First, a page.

So how on earth did it actually become a reality?

I realise that I have had a relatively unorthodox life and career path even when I was Scotland-based.  I went to university when I was 30, as a mature student with demanding domestic responsibilities.  I studied modern languages because that meant that my family and I would have the chance to spend time abroad.  We lived in France for a year, and spent a term in Belarus a few months after its independence as what was the Soviet Union was collapsing.  Not the best setting to improve my Russian language (in a revival of Belarusian) but a fascinating experience.  Those university years were tough, especially financially, but we undoubtedly gained much from it.  After graduating, I took up an interesting position in international affairs and programming in local government.  A great mix of the previous community development experience I had before university, and my love of language and international work.  I loved bringing an international dimension into lives of people who otherwise would not have that experience, including artists with disabilities and school pupils from difficult backgrounds.

Family responsibilities changed as we approached the new millennium, and after my Trans
Siberian Train adventure
I spotted my “dream job” advertised in the newspaper.  An international agency was looking to hire overseas, field staff to manage the development programmes.  Incredibly and fortunately, my unorthodox mix of experience and skills seemed to provide what was needed and I was offered a position in the Nepal programme.

I had only been to Asia once when I stepped off the plane in Kathmandu in July 2000 to take up that new job.  I had no idea what to expect.  The work was new, the country was new, the organisation was new, the language was unknown to me.  It was simultaneously terrifying and utterly thrilling.  I knew that I was taking a risk, and that it might not work out.  I also knew though, that if I did not at least give it a try I would have massive regret for the rest of my life that I had lost such an opportunity.

The fact that I am still in Asia, 11 years later, and still enthusing about this life, speaks for itself.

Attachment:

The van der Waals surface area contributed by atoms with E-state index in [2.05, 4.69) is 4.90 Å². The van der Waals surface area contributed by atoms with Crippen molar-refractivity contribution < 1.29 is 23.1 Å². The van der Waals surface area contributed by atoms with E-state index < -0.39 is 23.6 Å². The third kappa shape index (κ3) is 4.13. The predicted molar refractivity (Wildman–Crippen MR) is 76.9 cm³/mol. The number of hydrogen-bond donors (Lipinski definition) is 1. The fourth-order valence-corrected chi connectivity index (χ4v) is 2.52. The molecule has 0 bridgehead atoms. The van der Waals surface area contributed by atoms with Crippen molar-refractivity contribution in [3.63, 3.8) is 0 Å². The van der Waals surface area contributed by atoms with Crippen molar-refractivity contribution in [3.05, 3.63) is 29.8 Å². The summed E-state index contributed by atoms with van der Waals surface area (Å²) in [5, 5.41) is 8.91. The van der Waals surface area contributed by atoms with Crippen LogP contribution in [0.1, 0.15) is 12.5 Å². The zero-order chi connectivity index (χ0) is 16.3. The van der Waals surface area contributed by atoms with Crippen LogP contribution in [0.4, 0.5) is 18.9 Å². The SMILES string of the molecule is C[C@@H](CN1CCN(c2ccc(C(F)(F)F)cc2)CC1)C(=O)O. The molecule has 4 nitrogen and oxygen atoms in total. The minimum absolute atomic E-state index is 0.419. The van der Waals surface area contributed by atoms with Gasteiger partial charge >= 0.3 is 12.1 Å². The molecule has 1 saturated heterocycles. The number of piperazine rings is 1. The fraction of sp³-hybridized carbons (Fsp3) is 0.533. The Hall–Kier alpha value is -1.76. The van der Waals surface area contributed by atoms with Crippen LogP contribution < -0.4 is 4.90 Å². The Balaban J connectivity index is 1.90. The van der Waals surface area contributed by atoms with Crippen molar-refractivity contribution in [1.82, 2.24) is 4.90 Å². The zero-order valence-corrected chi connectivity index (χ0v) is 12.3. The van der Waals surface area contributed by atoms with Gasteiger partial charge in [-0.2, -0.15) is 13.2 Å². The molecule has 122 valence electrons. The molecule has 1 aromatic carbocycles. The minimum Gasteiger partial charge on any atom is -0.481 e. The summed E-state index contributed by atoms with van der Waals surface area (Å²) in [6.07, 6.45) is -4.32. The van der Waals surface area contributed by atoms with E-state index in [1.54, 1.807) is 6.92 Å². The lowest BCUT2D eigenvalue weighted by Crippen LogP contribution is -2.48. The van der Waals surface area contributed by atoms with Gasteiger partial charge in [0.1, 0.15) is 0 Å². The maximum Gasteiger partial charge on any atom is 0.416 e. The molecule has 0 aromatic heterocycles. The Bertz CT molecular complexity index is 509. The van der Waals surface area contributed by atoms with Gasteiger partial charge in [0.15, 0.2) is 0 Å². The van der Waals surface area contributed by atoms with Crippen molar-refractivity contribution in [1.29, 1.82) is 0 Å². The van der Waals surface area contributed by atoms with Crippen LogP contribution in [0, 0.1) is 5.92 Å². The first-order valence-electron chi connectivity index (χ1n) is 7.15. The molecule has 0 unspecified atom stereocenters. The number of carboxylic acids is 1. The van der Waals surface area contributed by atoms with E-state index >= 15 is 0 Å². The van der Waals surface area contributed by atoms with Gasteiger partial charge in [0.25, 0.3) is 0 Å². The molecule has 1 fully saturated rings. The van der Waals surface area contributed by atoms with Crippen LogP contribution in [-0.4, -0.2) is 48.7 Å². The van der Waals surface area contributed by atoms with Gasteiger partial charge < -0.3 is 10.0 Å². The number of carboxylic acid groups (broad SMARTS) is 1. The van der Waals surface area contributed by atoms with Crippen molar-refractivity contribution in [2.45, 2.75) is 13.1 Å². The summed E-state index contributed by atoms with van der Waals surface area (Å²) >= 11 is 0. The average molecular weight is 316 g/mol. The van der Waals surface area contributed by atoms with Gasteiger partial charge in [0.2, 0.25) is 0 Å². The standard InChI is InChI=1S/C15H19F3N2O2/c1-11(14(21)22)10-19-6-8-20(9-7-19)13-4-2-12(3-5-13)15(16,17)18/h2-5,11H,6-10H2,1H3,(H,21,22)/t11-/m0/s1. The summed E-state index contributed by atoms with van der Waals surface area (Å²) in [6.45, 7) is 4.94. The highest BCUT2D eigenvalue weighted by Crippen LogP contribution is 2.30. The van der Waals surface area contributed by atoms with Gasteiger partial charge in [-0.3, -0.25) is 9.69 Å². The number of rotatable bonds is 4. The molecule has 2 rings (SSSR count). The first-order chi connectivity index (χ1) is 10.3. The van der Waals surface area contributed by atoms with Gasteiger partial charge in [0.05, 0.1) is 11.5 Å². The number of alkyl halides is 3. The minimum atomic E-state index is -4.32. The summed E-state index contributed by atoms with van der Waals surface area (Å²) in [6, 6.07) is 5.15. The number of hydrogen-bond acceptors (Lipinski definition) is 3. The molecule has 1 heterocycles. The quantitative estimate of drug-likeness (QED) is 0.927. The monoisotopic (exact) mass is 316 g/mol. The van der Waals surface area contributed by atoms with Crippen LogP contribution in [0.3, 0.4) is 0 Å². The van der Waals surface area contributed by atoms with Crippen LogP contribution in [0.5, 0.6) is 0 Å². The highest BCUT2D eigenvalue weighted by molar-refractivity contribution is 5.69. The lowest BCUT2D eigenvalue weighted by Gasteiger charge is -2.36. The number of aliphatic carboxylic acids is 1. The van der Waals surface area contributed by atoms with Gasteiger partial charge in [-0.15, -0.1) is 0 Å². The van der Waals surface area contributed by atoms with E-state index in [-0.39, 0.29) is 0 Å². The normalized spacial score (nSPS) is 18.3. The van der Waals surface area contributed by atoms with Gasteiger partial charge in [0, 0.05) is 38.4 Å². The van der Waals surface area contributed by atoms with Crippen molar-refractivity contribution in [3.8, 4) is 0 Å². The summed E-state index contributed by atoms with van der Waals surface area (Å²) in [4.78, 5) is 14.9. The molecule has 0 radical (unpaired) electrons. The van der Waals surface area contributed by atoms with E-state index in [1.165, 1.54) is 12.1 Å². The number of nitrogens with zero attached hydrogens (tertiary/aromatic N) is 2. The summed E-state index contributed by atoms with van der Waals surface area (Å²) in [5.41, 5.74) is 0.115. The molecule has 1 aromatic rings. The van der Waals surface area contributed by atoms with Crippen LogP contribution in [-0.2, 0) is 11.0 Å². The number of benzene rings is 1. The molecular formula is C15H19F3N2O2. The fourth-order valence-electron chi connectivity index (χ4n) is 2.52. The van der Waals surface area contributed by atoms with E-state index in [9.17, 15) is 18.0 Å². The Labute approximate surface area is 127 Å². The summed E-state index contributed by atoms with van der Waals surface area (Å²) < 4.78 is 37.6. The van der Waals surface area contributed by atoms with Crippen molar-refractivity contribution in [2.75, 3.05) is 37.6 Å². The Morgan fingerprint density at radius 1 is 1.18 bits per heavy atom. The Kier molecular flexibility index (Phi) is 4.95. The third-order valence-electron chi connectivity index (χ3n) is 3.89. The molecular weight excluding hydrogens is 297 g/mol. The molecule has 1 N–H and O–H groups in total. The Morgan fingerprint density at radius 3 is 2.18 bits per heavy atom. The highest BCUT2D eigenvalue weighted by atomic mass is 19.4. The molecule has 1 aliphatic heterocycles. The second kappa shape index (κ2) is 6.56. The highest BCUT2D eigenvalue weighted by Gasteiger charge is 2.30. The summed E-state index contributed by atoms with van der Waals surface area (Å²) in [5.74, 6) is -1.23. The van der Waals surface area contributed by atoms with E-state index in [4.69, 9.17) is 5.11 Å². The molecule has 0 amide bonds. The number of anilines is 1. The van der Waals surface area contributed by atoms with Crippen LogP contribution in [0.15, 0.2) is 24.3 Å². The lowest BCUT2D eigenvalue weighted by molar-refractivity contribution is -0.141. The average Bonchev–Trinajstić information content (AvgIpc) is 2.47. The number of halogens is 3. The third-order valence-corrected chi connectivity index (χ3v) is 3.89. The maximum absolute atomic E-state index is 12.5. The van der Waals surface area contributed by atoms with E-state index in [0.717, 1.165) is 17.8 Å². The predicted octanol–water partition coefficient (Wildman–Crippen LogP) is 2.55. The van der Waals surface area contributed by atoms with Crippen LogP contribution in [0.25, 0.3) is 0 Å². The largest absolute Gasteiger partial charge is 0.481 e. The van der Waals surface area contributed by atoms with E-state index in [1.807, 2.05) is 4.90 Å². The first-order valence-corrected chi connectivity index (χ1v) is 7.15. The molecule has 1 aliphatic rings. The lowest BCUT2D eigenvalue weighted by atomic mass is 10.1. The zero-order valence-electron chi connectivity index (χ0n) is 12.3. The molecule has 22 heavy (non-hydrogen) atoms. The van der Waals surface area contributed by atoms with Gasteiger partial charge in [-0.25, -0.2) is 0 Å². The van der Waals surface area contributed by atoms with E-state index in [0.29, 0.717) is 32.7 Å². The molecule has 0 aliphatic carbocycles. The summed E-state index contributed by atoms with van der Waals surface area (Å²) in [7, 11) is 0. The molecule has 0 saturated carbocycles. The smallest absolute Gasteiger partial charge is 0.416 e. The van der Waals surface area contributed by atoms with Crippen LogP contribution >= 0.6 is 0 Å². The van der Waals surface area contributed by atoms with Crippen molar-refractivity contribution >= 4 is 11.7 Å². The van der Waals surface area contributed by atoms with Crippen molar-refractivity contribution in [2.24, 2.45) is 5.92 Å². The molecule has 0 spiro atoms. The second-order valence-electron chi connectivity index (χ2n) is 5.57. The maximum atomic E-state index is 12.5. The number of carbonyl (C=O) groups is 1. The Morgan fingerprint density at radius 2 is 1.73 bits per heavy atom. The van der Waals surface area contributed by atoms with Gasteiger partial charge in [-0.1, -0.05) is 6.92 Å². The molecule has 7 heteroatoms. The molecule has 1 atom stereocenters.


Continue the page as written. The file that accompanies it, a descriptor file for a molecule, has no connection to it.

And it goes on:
The thing I love about my work, throughout the 5 ½ years in Nepal as well as the following contracts in Mongolia, India, Sri Lanka and now Myanmar, is that there is a wonderful mix of practical grassroots work with strategic level work.  I love spending time in communities in remote parts of the country, listening and learning about the challenges in these areas, and developing an understanding of the context.  This gives me the background I need to be able to work at a strategic level, to support work towards ensuring that all children have a chance to have a quality education.  I enjoy working with colleagues to feed into the bigger picture and ensure that our work is grounded and appropriate.  I love the fact that one day I might be in meetings with the UN or diplomatic level colleagues, and another I can be in a very remote village, accessible only by bullock cart, talking with parents about their children’s care and development.  I still find it hard to believe where I am.  There is not a day goes by that I am not humbled and thankful.

The cancer encounter happened after 9 years in Asia, and thankful as I am that I am currently in NED’s company and have been mostly able to pick up the pieces, I would be naive and wrong to assume that nothing has changed. If I have a recurrence, it is highly likely that I would have to give extremely careful thought to whether or not I could continue life and work overseas for financial as well as practical reasons.  All the more reason to value what I have. 

I am not going to dwell on that right now.  That cancer diagnosis is a fact, and it is why the biggest areas of my life found themselves relegated for a bit.  Now I trust that it is just one more component of what all goes together to make up My Life.